Category: Urinary Incontinence: Outcomes & Complications

MP22-18 - The urine loss ratio as a predictor of urinary continence after robot assisted laparoscopic radical prostatectomy.

Sat, Sep 22
2:00 PM - 4:00 PM

Introduction & Objective :

Even in robotic era, urine incontinence still remains one of the most critical complications of radical prostatectomy, because it has a great impact on quality of life. Especially in elderly patients, it causes more concern than the loss of erectile function. Some investigators reported the urine loss ratio (ULR) could be used as a predictive factor of urinary continence after open and laparoscopic radical prostatectomy. However, there is few repots to evaluate ULR in patients treated with robot assisted laparoscopic radical prostatectomy (RALP). Therefore, we assessed the correlation between urine loss ratio (ULR) and time to continence after RALP.


Methods : A total of 244 patients with prostate cancer underwent RALP between October 2013 and July 2017 in Kitasato university hospital included in this single center retrospective study. ULR was calculated as incontinence volume which is divided weight of urine loss in the pads by the micturition volume after removal of a catheter and was measured following day. At 3 months after RALP, patients who had no pad, as well as those who used a safety pad occasionally during normal daily activity were considered as continent. Patients who had had one pad and over were considered as incontinent at the same time. The time to continence was classified as early (0-3 months) and late continence (4-12 months).


Results :

Of all patients, early and late continence rates were 71.7% and 92.3%, respectively. URL in patients with early continence was significantly lower than those with late continence (median 18.7% vs 60%, respectively, p<0.001). Logistic regression analysis proved ULR, as well as age, body mass index, urethral suture time and status of resected margin were significant predictors of early continence. The area under the receiver operating characteristic curve of the 2nd day ULR was 0.82, which was considered to be more accurate than that of the 1st day ULR (AUC=0.78).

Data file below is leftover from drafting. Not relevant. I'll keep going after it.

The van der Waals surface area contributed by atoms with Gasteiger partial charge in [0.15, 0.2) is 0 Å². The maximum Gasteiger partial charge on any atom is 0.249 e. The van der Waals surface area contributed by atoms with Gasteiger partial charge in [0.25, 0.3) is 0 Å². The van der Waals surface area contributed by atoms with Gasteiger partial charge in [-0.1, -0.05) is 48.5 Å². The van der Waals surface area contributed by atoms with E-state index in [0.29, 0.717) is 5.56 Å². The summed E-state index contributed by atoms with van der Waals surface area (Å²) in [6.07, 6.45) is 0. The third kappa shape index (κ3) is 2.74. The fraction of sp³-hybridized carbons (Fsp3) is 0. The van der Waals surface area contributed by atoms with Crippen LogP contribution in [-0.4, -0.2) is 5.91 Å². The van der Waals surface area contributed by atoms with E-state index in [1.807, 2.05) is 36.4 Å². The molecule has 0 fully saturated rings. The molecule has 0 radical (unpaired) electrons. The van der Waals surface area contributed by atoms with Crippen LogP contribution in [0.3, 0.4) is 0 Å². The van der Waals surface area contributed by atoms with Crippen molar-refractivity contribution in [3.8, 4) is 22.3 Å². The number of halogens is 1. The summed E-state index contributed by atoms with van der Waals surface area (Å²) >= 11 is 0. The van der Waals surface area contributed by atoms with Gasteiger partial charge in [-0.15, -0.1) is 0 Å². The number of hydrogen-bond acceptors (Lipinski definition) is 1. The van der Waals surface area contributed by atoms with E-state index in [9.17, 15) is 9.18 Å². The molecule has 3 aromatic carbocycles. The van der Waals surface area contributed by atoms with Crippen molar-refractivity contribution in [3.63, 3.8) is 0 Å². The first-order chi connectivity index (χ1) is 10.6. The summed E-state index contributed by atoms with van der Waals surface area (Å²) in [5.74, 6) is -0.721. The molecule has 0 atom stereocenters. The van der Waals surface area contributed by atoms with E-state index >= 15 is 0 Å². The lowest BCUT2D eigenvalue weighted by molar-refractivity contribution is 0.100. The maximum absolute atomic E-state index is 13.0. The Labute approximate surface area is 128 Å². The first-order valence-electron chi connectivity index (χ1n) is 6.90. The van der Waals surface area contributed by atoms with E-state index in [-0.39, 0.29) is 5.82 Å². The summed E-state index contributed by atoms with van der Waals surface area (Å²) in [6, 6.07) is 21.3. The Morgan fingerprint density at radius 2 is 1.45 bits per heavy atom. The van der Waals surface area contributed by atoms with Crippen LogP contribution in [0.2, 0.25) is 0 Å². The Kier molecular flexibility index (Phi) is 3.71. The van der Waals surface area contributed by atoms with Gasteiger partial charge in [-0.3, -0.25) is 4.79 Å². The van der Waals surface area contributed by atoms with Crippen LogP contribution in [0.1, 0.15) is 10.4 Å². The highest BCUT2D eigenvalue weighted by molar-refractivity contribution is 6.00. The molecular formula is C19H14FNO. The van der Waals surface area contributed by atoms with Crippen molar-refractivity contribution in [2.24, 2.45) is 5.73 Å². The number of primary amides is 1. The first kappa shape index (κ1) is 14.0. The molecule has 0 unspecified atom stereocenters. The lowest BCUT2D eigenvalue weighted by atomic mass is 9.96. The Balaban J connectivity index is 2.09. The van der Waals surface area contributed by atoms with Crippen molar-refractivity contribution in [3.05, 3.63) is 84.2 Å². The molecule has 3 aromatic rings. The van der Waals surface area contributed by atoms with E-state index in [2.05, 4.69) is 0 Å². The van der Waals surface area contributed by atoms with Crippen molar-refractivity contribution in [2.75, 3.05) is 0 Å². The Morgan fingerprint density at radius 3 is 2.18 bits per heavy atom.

Conclusions : ULR might be used as a predictor of early continence after RALP, and could be used to select patients for early adjuvant medical therapy and specific rehabilitation programs, particularly when the 2nd day URL was high.

Takahiro Hirayama

Clinical Fellow
Department of Urology, Kitasato University School of Medicine
Sagamihara, Kanagawa, Japan

Takahiro HIRAYAMA, MD

Professional Experience
Current
Fellow
Dept. of Urology, Kitasato University Hospital (Sagamihara-city, Kanagawa ,Japan) Apr,2013- present
Previous
Resident
Dept. of Urology, Kitasato University Hospital (Sagamihara-city, Kanagawa, Japan) Oct,2012- Mar.2013
Postdoctoral Fellow
Dept. of Genitourinary, MD Anderson Cancer Center (Houston, TX, USA) Jun,2010- Sep,2012
Resident
Dept. of Urology, Kitasato University Hospital (Sagamihara-city, Kanagawa, Japan) May,2002- Mar,2010

Education and Training
The Japanese Urological Association (Bunkyo-ku,Tokyo,Japan), Board Certified Instructor and Specialist of The Japanese Urological Association
The Japanese Board of Cancer Therapy (Shinjuku-ku,Tokyo,Japan), Board Certified physician of Japanese Board of Cancer Therapy
The Japan Society of Transplantation (Shinjuku-ku,Tokyo,Japan), Board Certified transplant physician by The Japan Society of Transplantation
The Japan Society of Endoscopic surgery (Chiyoda-ku,Tokyo,Japan),Endoscopic surgical skill qualification system: qualified urologist
Kitasato University Graduate School of Medicine (Sagamihara-city, Kanagawa, Japan), Ph.D in Medicine
Kitasato University School of Medicine (Sagamihara-city, Kanagawa ,Japan), M.D.

Ken-ichi Tabata

Assistant professor
Department of Urology, Kitasato University School of Medicine
Sagamihara, Kanagawa, Japan

Sho Watanuki


Sagamihara, Kanagawa, Japan

Soichiro Shimura


Sagamihara, Kanagawa, Japan

Noriyuki Amano


Sagamihara, Kanagawa, Japan

Masatsugu Iwamura

Professor
Department of Urology, Kitasato University School of Medicine
Sagamihara, Kanagawa, Japan